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Singer/guitarist Eric Earley has been writing songs since a very early age, combining the gentle spirit of his early Oregonian surroundings with his own interpretation of classic and modern rock. Over the last ten years, he’s poured some of his best songwriting into Blitzen Trapper. Confidently throwing weirdo guitar rock into intriguing alt-folk/country, the group nudged their own way into the hearts and minds of music fans with three self-released albums, culminating with the breakthrough Wild Mountain Nation. Their Sub Pop debut, Furr earned accolades from everyone from Pitchfork to Rolling Stone.
Blitzen Trapper are currently on tour in support of their new album, Destroyer of the Void, and will appear at the Southgate House in Newport on June 20th. Days before the release of Destroyer, Earley talked to Each Note Secure about his love of music, his early influences, and how Blitzen Trapper’s success has changed the members’ lives.
[Each Note Secure] Your new album, Destroyer of the Void, is set to release in a few days. Can you tell me a little bit about the album and how it’s different from your past releases?
[Eric Earley] The other albums had a more lo-fi sound, but this one will have a more classic sound to it. There’s all kinds of stuff on it… folk songs and hard rock. It’s definitely different from Furr. We were in the studio for this one. I had other people come in and work on the record with me and do string arrangements. It was more collaborative.
[ENS] Blitzen Trapper has received a fair amount of notoriety for mixing the familiarity of folk and country with explosions of rock music and electric guitar. Early on, was it hard finding an audience as a band who married these sounds in a way other bands might not?
[EE] Well, in the beginning we were really just trying to put a record out and start touring. There’s always sort of been an audience for it. We’re hoping it keeps slowly growing and keeps calm. I always just do my thing, and I’ve always enjoyed writing in those ways.
[ENS] There are a lot of narrative themes throughout a lot of your songs. How do you approach them in the context of the album?
[EE] Generally it’s not about the record; it’s more about the song. Although the new record seems to feel like a weird concept album to a lot of people because there’s a lot more narrative on it, and [the songs] are more tied together.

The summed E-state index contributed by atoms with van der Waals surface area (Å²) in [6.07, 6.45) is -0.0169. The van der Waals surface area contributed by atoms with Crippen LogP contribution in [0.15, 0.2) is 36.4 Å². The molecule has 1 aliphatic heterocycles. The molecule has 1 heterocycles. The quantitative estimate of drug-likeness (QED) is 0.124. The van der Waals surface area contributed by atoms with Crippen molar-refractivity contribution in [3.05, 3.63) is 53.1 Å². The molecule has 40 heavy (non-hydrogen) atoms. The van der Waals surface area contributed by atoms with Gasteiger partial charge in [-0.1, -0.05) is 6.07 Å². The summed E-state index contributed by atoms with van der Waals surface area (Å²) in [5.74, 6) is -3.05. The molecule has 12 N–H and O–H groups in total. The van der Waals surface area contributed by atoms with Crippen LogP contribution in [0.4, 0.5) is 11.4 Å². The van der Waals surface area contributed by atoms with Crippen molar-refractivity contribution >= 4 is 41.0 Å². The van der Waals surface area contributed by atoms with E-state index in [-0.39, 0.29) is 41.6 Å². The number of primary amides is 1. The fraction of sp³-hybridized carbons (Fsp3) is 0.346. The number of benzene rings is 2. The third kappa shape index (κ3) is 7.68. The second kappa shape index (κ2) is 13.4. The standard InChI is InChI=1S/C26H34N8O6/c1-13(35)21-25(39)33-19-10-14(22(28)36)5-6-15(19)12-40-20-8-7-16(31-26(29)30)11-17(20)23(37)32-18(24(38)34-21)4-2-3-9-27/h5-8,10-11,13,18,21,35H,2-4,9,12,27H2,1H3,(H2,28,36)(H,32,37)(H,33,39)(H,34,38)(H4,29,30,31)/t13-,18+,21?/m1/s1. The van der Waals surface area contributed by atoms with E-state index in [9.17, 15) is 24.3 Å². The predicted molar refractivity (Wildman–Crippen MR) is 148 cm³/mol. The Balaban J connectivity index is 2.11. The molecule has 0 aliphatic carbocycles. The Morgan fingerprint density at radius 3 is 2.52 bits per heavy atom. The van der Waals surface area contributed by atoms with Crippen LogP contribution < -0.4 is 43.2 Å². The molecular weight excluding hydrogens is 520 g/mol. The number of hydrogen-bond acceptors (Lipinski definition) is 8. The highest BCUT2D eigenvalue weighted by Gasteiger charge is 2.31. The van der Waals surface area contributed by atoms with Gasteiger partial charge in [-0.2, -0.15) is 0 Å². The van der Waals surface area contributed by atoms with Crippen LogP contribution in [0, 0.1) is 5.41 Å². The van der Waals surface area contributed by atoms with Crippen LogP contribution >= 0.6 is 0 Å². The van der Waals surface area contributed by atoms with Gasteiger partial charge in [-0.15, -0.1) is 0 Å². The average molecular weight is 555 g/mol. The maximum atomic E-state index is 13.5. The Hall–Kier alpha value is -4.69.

But I never really set out to do that. I usually will write song by song. It’s more about how I was feeling when I was writing that song and the inspiration I had at the time.
[ENS] There are a lot of “naturalistic” themes on your albums. Are you expressing a connection with nature on your songs?
[EE] Well, any good writer will write what they know, and that’s just what I know from growing up in Oregon. The imagery I use… I just use it because I know it. I didn’t grow up in the city, so I don’t really know that life. I think it’s just a matter of terrain … and it happens to [result in] more “natural” imagery. [This kind of music] is also more like what I listen to myself.
[ENS] That’s interesting. Are there certain artists that particularly influenced your work in Blitzen Trapper?
[EE] Well, Blitzen Trapper is more about me going back to my childhood and what I was raised on, which was mostly folk music, country music, and storytelling music. And also classic rock, which my father listened to. As I got older, I got into different stuff like punk and alternative and hip-hop and all these kinds of things. [In Blitzen Trapper], I’m just trying to start from my own general direction and make something interesting out of it.
[ENS] Do you think that all the attention Blitzen Trapper has gotten over these past few years for Furr and Wild Mountain Nation has changed your songwriting process or how the band relates to one another?
[EE] You can’t really ignore things like success or touring or changes. They have their effect on the way I write songs and what I write about maybe. But as far as [the process] of me or the band writing songs, that hasn’t changed. It starts with piano or guitar, and centers around something interesting that I’m trying to talk about. There’s still very little thought that goes into it at the beginning. I just do it because I enjoy it, not because I’m trying to, you know, be something [laughs].
[ENS] Have you had any crazy “wow, we’re making it happen!” moments since Blitzen Trapper started getting a lot of attention?
[EE] For me, the best thing about all of this is being able to hang out with great bands and play shows with them, like Wilco and Stephen Malkmus. It’s pretty great just to meet new people who are making music you care about and writing songs that are important. That’s cool.
I’m not really a crazy guy, to be honest. Not anymore. Most of my crazy days were from when I was much younger and had no success at all [laughs]. Now I just work and enjoy it all.
-Interview by John Crowell @terriblesounds
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